There is an immense amount of inert waste of all sorts—everything from building footings to rubble from old buildings, timber and so on, which could possibly be reused, although much of it is smashed to pieces as the building is demolished. Much if not all of that goes back into landfill. It would be interesting to hear whether the Landfill Directive is exclusive to the issue of biodegradable domestic refuse or whether it is generally a landfill problem. If it is generally a landfill problem, then frankly what we are dealing with here is missing part of the point. If on the other hand, it is specifically drawn, we are dealing with a different issue. It would be interesting to hear whether there is a linkage, because there certainly ought to be.

Lord Greaves: The Minister referred to the Government's overall strategies, which do of course exist. There is the Waste Strategy 2000 for England and Wales, and the thick document, which has just been

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referred to, Waste Not, Want Not. That is a strategy for tackling the waste problem recently published by the Strategy Unit. Many of us are trying to get our minds round exactly what that strategy means and how it will be implemented.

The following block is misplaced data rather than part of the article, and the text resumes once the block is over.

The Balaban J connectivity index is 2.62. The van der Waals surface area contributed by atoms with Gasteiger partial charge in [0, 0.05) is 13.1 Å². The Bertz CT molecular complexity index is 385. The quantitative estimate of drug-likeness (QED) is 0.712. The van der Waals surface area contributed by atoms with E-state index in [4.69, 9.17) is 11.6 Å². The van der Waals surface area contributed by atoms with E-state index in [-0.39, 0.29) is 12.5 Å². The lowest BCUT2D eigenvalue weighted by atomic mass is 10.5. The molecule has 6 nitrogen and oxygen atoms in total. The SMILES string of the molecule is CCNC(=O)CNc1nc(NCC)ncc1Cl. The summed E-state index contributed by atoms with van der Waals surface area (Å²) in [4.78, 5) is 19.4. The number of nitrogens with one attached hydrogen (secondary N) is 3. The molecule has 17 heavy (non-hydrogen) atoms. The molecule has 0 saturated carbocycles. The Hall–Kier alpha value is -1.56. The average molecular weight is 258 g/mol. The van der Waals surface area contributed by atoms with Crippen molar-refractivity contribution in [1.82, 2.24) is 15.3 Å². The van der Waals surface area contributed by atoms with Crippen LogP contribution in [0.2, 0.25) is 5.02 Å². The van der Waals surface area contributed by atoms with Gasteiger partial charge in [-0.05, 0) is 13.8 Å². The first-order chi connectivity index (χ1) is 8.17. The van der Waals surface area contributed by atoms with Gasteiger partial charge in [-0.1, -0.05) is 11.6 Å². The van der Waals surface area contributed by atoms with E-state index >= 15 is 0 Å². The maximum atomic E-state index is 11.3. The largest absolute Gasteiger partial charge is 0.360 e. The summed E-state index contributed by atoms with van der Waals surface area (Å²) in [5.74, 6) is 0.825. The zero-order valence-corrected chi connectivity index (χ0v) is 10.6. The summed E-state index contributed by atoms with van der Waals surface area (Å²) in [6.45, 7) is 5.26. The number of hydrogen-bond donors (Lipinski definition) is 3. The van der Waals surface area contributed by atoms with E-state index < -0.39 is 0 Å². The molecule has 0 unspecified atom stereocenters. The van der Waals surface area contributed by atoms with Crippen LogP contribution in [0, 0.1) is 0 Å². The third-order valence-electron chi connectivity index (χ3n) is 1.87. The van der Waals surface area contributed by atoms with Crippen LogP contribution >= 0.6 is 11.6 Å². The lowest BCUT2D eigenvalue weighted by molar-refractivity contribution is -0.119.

The existence of those strategic policy documents increases the power of the argument that what we need is legislation which deals with the problem as a whole. The Minister said that there are many interesting things to be discussed, but that this is not the place to do it. I understand his point of view in relation to the Bill, but he will equally understand the frustration experienced by those of us in other parts of the House and some of the organisations who have been considering the Bill on behalf of local government, the waste industry, the environmental movement, or whoever, who see it as a wasted opportunity.